The Aston Martin DB2 is a luxury sports car produced by the British automobile manufacturer Aston Martin from 1950 to 1953. It was the company’s first post-war offering and served as the successor to the pre-war DB1 model. The DB2 was designed by Frank Feeley, featuring a sleek and aerodynamic bodywork.
Under the hood, the Aston Martin DB2 was powered by a 2.6-liter Lagonda inline-six engine, which was capable of producing around 105 horsepower. The engine was mated to a four-speed manual transmission, and the car had a top speed of about 120 mph (193 km/h). The DB2 also had independent front suspension, a live rear axle, and hydraulic drum brakes for superior handling and stopping power.
The Aston Martin DB2 was lauded for its elegant and timeless design, with its distinctive grille and flowing curves. It represented a significant departure from the pre-war models and helped establish Aston Martin as a manufacturer of high-performance luxury vehicles. The DB2 was also a successful racing car, with notable victories in various motorsport events, including the 24 Hours of Le Mans.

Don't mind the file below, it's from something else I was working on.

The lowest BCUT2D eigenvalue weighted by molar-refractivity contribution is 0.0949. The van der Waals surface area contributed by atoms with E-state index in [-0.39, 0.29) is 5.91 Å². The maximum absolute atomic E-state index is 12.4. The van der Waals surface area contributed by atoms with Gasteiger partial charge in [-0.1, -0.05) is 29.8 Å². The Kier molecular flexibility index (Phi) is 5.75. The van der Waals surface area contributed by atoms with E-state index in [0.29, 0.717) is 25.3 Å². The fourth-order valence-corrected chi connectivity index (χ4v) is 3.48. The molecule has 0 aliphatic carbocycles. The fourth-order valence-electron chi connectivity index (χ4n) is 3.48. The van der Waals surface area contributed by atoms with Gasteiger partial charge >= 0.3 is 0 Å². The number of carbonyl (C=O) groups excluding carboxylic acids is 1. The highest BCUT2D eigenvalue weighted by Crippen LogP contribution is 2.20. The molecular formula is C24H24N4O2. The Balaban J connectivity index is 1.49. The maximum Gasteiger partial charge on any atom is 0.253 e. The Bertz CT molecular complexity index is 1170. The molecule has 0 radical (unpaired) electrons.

Over the course of its production, the DB2 underwent a few updates and refinements. In 1953, Aston Martin introduced the DB2/4, which featured a 2+2 seating configuration, larger bumpers, and improved interior amenities. The DB2/4 paved the way for future Aston Martin models that would offer more space and comfort for passengers.
While the production numbers for the Aston Martin DB2 were relatively low, with only 411 units built, its influence on the brand’s future models cannot be understated. The DB2 laid the foundation for the iconic DB series, which continues to be produced by Aston Martin to this day. Its combination of performance, style, and exclusivity has made the DB2 a highly sought-after classic car among automotive enthusiasts and collectors alike.